While you’ve been busy doing your laundry, washing dishes and heating up your microwave meals, a revolution’s been occurring that we bet you didn’t even notice! And no, we’re not talking about veganism or the age of the Kanken backpack. We’re talking about the growing movement that’s seen washing machines learn how to play the harp and ovens taking up an instrument you’ve probably never even heard of (the kalimba…?!).
Have you noticed that your microwave doesn’t just beep or ding anymore?
When it comes to developments in digital technology, most of us are aware of the race between Apple, Google and Amazon to win us over with their voice assistants. But what about the increasingly sophisticated electronic jingles being penned for the notifications that come from household machinery?
The specialists behind the movement include Audiobrain CEO Audrey Arbeeny. She’s recently composed a bubbly harp melody for a washer dryer in order to evoke feelings of ‘familial tenderness and love’. And she’s also the one who selected the kalimba as the instrument of choice for an oven, to encourage home cooks to unleash their creativity.
According to The Atlantic, Audrey Arbeeny believes ‘We don’t make noise. We create a holistic experience that brings about better well-being.’
Better well-being? Machinery? It all sounds a little far-fetched. Or does it…
Where it all began
Humans have always relied on sound to better understand the functioning world around them – right down to the crackle of a fire reassuring them that their wood is burning well.
Since then, other machines, like cameras, clocks and cars, have reassured us with the click of a shutter, the tick of a second hand or the roar of an engine – even though they weren’t deliberately designed that way.
Modern machinery doesn’t necessarily need to make noise in order to function, but the concept remains the same.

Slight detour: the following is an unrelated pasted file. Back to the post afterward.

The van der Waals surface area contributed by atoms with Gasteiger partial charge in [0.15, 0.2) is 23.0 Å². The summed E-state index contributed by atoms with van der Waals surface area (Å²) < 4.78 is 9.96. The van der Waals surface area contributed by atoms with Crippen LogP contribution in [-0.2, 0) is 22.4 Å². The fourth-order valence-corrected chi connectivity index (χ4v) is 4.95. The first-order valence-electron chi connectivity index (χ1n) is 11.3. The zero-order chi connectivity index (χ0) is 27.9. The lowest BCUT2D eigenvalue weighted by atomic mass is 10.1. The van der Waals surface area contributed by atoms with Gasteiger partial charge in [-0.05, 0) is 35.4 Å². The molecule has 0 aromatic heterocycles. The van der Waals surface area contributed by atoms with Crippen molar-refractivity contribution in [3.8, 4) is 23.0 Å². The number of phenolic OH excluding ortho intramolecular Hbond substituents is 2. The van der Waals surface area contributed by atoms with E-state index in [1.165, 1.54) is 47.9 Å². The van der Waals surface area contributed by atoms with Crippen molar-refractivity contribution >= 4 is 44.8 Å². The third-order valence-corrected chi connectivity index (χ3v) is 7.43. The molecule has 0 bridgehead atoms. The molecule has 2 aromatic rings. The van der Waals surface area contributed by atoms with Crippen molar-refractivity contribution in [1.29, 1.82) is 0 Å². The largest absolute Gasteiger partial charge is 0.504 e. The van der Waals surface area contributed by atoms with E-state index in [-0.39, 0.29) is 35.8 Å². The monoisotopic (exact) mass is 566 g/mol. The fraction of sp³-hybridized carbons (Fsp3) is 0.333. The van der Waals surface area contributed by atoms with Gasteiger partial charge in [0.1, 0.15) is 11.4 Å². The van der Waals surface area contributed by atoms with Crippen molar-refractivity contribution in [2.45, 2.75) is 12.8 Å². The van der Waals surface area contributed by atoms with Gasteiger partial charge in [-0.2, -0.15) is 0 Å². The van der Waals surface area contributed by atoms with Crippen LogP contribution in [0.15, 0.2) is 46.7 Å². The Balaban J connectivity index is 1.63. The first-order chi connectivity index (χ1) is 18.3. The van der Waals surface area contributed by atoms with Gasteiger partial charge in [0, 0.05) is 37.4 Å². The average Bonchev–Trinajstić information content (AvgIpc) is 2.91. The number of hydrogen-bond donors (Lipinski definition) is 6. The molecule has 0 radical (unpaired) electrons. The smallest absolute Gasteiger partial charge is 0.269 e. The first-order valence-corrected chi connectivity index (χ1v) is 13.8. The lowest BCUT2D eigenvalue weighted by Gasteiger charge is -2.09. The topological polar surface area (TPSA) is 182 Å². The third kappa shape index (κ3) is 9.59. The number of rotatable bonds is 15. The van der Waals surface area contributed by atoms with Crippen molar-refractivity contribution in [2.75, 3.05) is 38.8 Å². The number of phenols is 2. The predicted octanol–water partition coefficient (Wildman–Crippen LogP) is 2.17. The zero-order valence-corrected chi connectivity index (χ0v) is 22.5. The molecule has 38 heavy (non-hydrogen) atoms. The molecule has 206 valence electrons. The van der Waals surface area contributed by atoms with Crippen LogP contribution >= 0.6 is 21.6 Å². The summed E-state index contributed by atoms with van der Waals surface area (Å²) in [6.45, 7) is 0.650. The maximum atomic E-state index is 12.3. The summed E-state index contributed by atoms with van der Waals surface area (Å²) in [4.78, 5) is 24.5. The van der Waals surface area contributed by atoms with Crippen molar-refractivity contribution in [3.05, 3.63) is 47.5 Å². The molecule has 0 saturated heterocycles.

Still, could a sophisticated harmony really convince us to buy a Zanussi oven over a Beko one?
The power of sound
Sound waves cause our eardrums to vibrate and, unlike sight, these are processed directly in the brain stem. Daniel Levitin, a famed neuroscientist, explains that ‘they sound like they’re coming from inside our heads’, which is ‘very intimate’.
The sounds our appliances make not only guide us through our everyday tasks, they also set a mood. You could see them as providing the soundtrack to our very own dramas, in which we heroically heat up soup or romantically tend to our laundry. And companies hope that by penning a custom sound that makes you feel like a hero, they get deeper brand loyalty.
When sound becomes noise
However, it’s not all roses and unicorns. There are some appliances that provide us with that emotional arc more easily than others – a coffee machine or a hoover with a jingle could be seen as irritating or inauthentic. And where do we draw the line? The last thing we want is a cacophony at home where ten devices are all shouting over each other to be heard (no matter how beautifully their melodies have been composed!).
So, where do we go from here? Do our machines start learning more instruments, or composing more elaborate theme tunes? Do we start creating jingles for toilets, hairdryers or cars? We’ll just have to wait and see. But we can’t help wondering whether, just as quickly as our machines have learned to play the harp, the smart machines of the future will eventually opt for silence instead.